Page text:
Anchor’s other oddity is that it seems to operate under the assumption that it will be your podcast hosting platform. We would essentially need to take the recording for our episode and have it published to Anchor; only instead of the Anchor RSS feed being dispersed to all of the big podcast platforms, we’d then need to download a local copy of the recording from Anchor in order to edit and re-upload to our actual host.


The last service Brandi and I attempted was Ringr. To be honest, the service seemed more than a little sketch initially. The web app was listed as being a “beta” with the more established option being the mobile apps. Brandi and I quickly glanced at their mobile apps in our respective app stores only to discover that neither the iOS or Android apps had been updated in over a year. Regardless, we did a quick test with the Ringr desktop app and, amazingly, had decent luck (other than a minor, non-Ringr specific caveat that I’ll mention at the end.) The two of us were able to do a recording in Ringr and get a plethora of recording options after the fact. We could simply download an .mp3 file that had both of our audio feeds combined together. If we wanted a lossless option and had something to handle the format (GarageBand won’t), we could also download a FLAC file with the audio from each of us combined. Or, if we actually wanted what the other services offered, we could download raw .wav files with an individual file for each input.

Suffice to say, we were happy enough to snag the .mp3 that had both audio feeds spliced together and move on. Ringr seems to operate by recording at each end, and then once the recording is stopped the web app will upload the audio from each endpoint (you have to wait for it to do this prior to closing the browser window for your recording session) and then splice it together. Additionally, it seems to do some post-processing on the audio files. For example, during our initial recording tests Brandi noted that she could actually hear white noise from my end due to my microphone picking up the sound of my refridgerator kicking on. In the finished .mp3, though, the white noise was nowhere to be found.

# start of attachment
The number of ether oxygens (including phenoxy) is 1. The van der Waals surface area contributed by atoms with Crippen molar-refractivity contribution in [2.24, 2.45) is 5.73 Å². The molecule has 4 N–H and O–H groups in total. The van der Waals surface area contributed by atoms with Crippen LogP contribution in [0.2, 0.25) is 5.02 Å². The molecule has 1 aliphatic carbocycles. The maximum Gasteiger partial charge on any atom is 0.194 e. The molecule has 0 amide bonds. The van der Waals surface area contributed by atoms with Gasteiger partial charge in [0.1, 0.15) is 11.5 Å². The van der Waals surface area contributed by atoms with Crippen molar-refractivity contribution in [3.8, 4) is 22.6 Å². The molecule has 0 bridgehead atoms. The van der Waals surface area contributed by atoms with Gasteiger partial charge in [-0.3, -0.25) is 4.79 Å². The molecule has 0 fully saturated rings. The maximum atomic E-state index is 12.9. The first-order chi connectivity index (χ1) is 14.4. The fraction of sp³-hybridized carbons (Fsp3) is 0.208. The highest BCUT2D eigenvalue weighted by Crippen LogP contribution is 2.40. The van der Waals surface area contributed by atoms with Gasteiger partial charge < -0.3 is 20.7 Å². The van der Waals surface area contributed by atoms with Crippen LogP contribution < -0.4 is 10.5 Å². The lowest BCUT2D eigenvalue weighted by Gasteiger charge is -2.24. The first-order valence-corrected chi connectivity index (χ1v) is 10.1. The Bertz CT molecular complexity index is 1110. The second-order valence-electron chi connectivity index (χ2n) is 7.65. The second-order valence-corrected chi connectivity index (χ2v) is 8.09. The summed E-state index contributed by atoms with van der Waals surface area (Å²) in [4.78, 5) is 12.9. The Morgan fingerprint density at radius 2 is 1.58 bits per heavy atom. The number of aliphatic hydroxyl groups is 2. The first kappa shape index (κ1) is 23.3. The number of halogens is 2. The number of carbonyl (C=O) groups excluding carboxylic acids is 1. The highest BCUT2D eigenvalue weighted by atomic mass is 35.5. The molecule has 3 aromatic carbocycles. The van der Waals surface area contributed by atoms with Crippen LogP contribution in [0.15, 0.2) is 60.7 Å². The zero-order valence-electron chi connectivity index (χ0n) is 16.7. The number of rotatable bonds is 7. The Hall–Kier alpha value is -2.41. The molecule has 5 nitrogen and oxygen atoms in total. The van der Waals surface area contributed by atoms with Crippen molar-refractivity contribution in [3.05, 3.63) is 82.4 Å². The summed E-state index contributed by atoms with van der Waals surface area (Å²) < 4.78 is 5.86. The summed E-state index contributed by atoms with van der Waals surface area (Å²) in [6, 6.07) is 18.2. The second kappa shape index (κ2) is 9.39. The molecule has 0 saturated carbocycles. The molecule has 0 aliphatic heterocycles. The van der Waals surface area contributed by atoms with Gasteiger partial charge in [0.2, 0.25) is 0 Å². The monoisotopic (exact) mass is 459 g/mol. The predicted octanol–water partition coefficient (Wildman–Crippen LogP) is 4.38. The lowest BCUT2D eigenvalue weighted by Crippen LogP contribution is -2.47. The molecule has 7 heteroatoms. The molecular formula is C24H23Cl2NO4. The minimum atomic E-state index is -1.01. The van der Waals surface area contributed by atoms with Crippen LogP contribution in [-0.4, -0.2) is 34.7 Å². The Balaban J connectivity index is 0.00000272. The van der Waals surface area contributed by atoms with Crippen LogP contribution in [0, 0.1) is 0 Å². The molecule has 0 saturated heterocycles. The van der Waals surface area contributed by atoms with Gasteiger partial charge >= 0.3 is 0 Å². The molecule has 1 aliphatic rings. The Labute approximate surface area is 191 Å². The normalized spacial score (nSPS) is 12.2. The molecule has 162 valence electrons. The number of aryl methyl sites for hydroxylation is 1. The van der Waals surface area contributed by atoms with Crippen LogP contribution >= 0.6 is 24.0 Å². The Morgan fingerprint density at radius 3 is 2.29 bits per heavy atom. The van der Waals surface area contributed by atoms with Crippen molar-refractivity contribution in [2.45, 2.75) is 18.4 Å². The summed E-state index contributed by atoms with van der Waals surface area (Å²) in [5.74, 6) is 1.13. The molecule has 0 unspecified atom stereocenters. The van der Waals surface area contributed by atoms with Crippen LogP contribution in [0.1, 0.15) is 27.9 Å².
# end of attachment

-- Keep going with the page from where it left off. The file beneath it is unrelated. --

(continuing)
Ringr is far from perfect, though, Like most options, it doesn’t provide any video. Brandi and I had to be careful to avoid speaking over one another… and we still struggled with it. While our first episode recorded with Ringr seemed fine, in the second episode Brandi was randomly disconnected from the call. While Ringr gives you options to reconnect to a disconnected call, it never actually works. The few times we ran into this scenario, Brandi and I would end up in separate instances of the same call, without any ability to hear one another. So we’d need to schedule a brand new call and start over again. In the instance where she got disconnected near the end of an episode, I just tried to do the outro on my own once I realized what was happening and we were able to salvage the situation. It’s extremely janky, though, and would’ve been much more problematic if it happened around the halfway point in our recording session instead of at the end.

While that’s a significant problem, Ringr has still been the best option for us by far. If you’re struggling to record your podcast remotely during quarantine, our recommendation would be to check out Ringr for the easiest experience.

macOS And Firefox Caveat

We did run into a caveat for any web-based services; as of the time of this writing there seems to be an issue when using a Blue Snowball USB microphone as your audio input with Firefox in macOS. When I initially tried using SquadCast with Mark, my microphone sounded like absolute trash; I sounded like a robot transmitting my audio over an extremely static-filled connection from an OG Soviet submarine. After switching from Firefox to Chrome, though, the issues went away. Brandi saw the same behavior when joining Ringr calls through Firefox. As soon as I asked her to switch to a different browser, though, everything was fine. While I personally try to avoid using Chrome whenever possible in favor of Firefox or Safari, in this instance the safest bet is to use Chrome for any recording just because it seems to be the best supported option.